” Thankfully we live in a region where it is not out of the norm for us to be together, I can’t imagine what it would be like if not,” Melina states. “Owen is the most supportive partner I have ever had, and he just happens to be white. It is an important ruling for not only my personal relationship, but for my family; both of my parents were alive when Loving v. Virginia was ruled, and they married each other 20 years after the ruling as an interracial couple.


“It does help me feel and be more conscious about Melina’s needs in situations. Like overall, it’s important to be conscious about those things, but this really shines a light on it,” Owen says. “I know that I am privileged because I don’t have to think about it as much, but I am thankful that my family accepts and celebrates us as we are.”



The Thorntons


Courtesy Photo-Matthew and Sarah Thornton


Sarah- “My experiences with interracial relationships date back years. I didn’t subscribe to the stigma growing up as a person that was attracted to another person’s energy and had not yet been properly educated on the numerous civil rights injustices that impact so many black lives. Naive- and full of love for all humans that wanted it- I just felt that if I didn’t make a home for racism in my own life, it didn’t impact me or my other half because it wasn't a thing. Turns out it most definitely was a thing, though. “


“I didn't really hone in on the numerous undertones of public prejudice until Matt and I became exclusive. The 2 main most obvious demographics throwing shade at our personal lives are generally young, black females and old, white men. The females, in observance, have appeared disapproving and most of the males, are just afraid. They visually stare as if we are sewn together. A full-length stare from a young pharmacy worker when we asked her where the pregnancy tests were located in the store, and a middle-aged man in a bar asking me if ‘everything is okay’ because Matt (my own date) approached me at the bar…. I could go on, but that would be throwing good energy after bad.’


Matt - Growing up with my mom and the Thornton side of my family, interracial dating was never a big deal. Actually, my aunt (RIP) at one point decided she only wanted to date young white men and my cousin to this day only dates white women. I casually dated women of all races, but always thought that I would end up with someone black. Until I met my PIC.


The Thornton side instantly swarmed Sarah and the older kids with love. Doing everything to make them feel like they were part of the family. Sarah's mom, dad, and both of their families have always welcomed me and made me feel like I belonged. Was ready to introduce her to my dad, and the Barker side that I did have a relationship with is where I found the most static. Questions that I hadn't been asked or even considered. My sister said, "The closest thing to a white girl you should bring around here is an Italian." That slowed me bringing Sarah around since I don't see them on a consistent basis. No one from that side of my family came to our wedding. Dating outside my race before, I didn't notice the differences in interactions in the world until Sarah and I became serious.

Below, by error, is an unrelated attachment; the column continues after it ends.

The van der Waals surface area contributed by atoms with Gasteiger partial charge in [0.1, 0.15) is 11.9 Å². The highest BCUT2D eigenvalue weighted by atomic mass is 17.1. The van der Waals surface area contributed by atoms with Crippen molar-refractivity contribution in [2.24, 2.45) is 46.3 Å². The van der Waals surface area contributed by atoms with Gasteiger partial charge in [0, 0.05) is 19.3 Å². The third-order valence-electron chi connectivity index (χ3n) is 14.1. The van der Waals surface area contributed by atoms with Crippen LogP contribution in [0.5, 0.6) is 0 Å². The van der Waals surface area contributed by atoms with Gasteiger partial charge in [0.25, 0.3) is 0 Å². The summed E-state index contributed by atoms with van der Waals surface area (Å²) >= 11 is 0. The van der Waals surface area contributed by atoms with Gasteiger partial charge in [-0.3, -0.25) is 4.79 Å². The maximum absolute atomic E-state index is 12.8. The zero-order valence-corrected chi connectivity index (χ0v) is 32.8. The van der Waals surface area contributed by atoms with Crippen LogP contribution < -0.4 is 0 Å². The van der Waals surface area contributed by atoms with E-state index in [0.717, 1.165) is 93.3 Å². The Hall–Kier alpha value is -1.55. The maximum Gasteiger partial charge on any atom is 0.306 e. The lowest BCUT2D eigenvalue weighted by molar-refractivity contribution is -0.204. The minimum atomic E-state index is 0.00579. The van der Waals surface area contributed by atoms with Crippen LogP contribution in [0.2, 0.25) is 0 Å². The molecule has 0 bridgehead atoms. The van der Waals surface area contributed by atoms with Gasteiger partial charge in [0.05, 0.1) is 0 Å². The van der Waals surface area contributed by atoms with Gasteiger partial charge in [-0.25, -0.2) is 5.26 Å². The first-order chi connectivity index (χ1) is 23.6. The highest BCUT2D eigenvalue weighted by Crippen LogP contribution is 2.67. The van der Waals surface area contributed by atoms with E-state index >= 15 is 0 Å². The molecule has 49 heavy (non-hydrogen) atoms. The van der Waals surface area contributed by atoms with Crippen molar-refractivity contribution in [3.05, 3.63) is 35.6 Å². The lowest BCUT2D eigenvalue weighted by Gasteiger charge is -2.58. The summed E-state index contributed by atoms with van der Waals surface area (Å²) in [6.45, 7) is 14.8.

My true self-consciousness came from taking my now-grown stepchildren places solo. In the back of my mind, preparing to explain away why I have two blond hair, blue-eyed kids, and an older tan kid in tow. Trying to work miracles when out shopping, trying to keep the peace. Or a Hooters waitress younger than me comment about my infant daughter, "Mixed babies are so cute." Or the look of occasional surprise when my kids point me out as their father. Sometimes I'm curious about the choices that they will have to make because of their heritage later in life.


Now just 55 years after the Loving Day decision. America has transitioned from 4% of the populous feeling interracial unions were ‘morally acceptable’ in 1958, to nearly 87% in 2018. Progress has been made in the world’s melting pot, but it feels a bit like a backhanded victory. Legislation shouldn’t have to ‘undo’ racially motivated prejudice. Who we share a piece of ourselves with should never be dictated by any bureaucracy, democracy, or controlling governmental body. Today, always remember to love freely and love proudly, because it isn't promised like most things in this existence, but when you find that love it needs to be protected with all of your being. Wherever and with whomever you discover it.


For more information on Loving Day, please visit www.lovingday.org